What is food irradiation?
Food irradiation is the process of exposing food to a controlled amount of energy called "ionizing radiation." There are three different types of radiation allowed: Gamma rays, X-rays and electron beam radiation.
Why irradiate food?
Ionizing radiation can penetrate food, killing microorganisms without raising the temperature of the food significantly. Food irradiation is used to:
- prevent food poisoning by reducing the level of harmful bacteria, such as E.coli O157:H7 in ground beef and Salmonella and Campylobacter in poultry; and parasites which cause food-borne diseases;
- prevent spoilage by destroying bacteria, molds and yeast that cause food to spoil, and control insect and parasite infestation, and;
- increase shelf life by slowing the ripening or sprouting in fresh fruits and vegetables, thereby allowing for longer shelf life.
It is possible for irradiated food to become contaminated after it has been treated. For this reason, proper storage, handling and cooking are very important.
Is eating irradiated foods safe?
Extensive research and testing have demonstrated that irradiated food is safe. Before foods are listed in the Food and Drug Regulations as permitted to be irradiated or sold in Canada, Health Canada reviews petitions for new applications of the irradiation process to ensure its safety. The regulations also specify the source, the energy level and the total absorbed dose for the identified food.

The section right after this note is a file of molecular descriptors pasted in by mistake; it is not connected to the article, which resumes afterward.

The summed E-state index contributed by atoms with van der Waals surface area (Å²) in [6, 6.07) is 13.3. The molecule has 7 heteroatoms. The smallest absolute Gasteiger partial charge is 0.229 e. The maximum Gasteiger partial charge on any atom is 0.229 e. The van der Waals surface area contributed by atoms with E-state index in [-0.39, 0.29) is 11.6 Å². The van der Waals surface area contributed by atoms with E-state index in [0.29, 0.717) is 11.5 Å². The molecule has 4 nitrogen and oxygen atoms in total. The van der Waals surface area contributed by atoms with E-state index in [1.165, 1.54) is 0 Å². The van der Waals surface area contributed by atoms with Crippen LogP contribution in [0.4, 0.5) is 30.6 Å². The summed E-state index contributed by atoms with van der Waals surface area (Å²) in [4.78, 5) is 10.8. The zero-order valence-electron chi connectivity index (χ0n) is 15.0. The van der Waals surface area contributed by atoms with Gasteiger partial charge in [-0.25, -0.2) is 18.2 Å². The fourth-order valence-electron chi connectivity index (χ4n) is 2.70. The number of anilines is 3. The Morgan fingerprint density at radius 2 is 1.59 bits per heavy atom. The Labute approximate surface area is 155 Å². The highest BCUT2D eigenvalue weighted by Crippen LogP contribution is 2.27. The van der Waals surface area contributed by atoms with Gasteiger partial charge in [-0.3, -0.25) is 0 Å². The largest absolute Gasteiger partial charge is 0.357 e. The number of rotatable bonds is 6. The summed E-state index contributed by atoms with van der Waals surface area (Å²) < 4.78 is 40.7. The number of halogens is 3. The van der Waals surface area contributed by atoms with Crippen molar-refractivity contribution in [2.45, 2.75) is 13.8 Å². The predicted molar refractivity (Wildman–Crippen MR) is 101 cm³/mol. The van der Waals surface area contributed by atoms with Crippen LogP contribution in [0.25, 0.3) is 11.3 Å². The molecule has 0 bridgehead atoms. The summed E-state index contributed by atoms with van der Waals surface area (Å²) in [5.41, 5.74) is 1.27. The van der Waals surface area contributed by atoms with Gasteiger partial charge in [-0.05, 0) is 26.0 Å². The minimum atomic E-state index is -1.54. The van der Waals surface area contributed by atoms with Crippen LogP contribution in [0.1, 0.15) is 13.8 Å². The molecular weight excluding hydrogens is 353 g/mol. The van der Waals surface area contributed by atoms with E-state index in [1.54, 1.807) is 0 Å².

Is food irradiation mandatory?
No. Food processors may use irradiation for permitted applications. Irradiation is one of the tools available to the food industry to help produce safe food products.
What foods are currently permitted to be irradiated and sold in Canada?
Currently, onions, potatoes, wheat, flour, whole wheat flour, and whole or ground spices and dehydrated seasonings are approved for irradiation and sale in Canada.
Health Canada has completed the scientific review of four proposed new uses of the food irradiation.
Does food irradiation guarantee food safety?
No, nothing can guarantee food safety, but food irradiation reduces the bacteria and other microorganisms that may be present on food. Irradiated food must be handled properly like other foods to prevent re-contamination.
What is the Canadian Food Inspection Agency's (CFIA) role related to irradiated food?
The CFIA is responsible for the enforcement of the regulations relating to the labelling of irradiated food products under the Food and DrugS Act.
The CFIA establishes inspection and testing programs to verify compliance by both domestic producers and importers. Irradiated foods that have not been approved for sale in Canada are not permitted entry, and the CFIA takes appropriate action if such products are illegally imported.
How can I tell if food has been irradiated?
Pre-packaged foods that have been wholly irradiated display the international radiation symbol, along with a statement that the product has been irradiated. Food that is not pre-packaged must have a sign with this information displayed beside the food.
Pre-packaged foods that contain an irradiated ingredient which is more than 10 per cent of the finished product must indicate in the list of ingredients that the component is irradiated. If the ingredient makes up less than 10 per cent of the finished product, it is exempt from the labelling requirements.
For more information, refer to Irradiated Foods.
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